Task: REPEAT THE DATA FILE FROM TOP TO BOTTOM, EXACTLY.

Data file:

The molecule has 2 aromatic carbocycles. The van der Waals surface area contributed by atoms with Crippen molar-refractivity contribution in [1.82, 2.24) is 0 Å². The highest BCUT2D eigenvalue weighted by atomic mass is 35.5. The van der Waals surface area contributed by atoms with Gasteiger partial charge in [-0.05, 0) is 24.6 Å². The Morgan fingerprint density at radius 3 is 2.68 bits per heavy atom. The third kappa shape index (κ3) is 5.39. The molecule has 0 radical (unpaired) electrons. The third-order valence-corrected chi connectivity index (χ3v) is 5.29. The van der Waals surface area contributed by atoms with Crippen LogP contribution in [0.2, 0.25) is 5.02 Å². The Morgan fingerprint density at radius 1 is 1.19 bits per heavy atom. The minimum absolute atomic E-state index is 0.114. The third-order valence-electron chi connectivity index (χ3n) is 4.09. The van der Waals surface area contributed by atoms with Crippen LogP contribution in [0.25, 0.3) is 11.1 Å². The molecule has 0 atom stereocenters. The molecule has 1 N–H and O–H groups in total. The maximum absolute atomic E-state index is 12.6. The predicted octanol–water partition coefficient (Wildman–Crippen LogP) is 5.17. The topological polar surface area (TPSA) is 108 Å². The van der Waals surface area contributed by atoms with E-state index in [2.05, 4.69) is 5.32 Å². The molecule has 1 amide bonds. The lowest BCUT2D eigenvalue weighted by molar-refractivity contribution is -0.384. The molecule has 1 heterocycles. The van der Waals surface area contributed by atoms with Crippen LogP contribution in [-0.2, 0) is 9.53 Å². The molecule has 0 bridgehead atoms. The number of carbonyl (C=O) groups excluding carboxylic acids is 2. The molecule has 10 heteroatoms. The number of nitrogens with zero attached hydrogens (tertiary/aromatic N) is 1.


The molecule has 2 aromatic carbocycles. The van der Waals surface area contributed by atoms with Crippen molar-refractivity contribution in [1.82, 2.24) is 0 Å². The highest BCUT2D eigenvalue weighted by atomic mass is 35.5. The van der Waals surface area contributed by atoms with Gasteiger partial charge in [-0.05, 0) is 24.6 Å². The Morgan fingerprint density at radius 3 is 2.68 bits per heavy atom. The third kappa shape index (κ3) is 5.39. The molecule has 0 radical (unpaired) electrons. The third-order valence-corrected chi connectivity index (χ3v) is 5.29. The van der Waals surface area contributed by atoms with Crippen LogP contribution in [0.2, 0.25) is 5.02 Å². The Morgan fingerprint density at radius 1 is 1.19 bits per heavy atom. The minimum absolute atomic E-state index is 0.114. The third-order valence-electron chi connectivity index (χ3n) is 4.09. The van der Waals surface area contributed by atoms with Crippen LogP contribution in [0.25, 0.3) is 11.1 Å². The molecule has 0 atom stereocenters. The molecule has 1 N–H and O–H groups in total. The maximum absolute atomic E-state index is 12.6. The predicted octanol–water partition coefficient (Wildman–Crippen LogP) is 5.17. The topological polar surface area (TPSA) is 108 Å². The van der Waals surface area contributed by atoms with E-state index in [2.05, 4.69) is 5.32 Å². The molecule has 1 amide bonds. The lowest BCUT2D eigenvalue weighted by molar-refractivity contribution is -0.384. The molecule has 1 heterocycles. The van der Waals surface area contributed by atoms with Crippen LogP contribution in [-0.2, 0) is 9.53 Å². The molecule has 0 bridgehead atoms. The number of carbonyl (C=O) groups excluding carboxylic acids is 2. The molecule has 10 heteroatoms. The number of nitrogens with zero attached hydrogens (tertiary/aromatic N) is 1.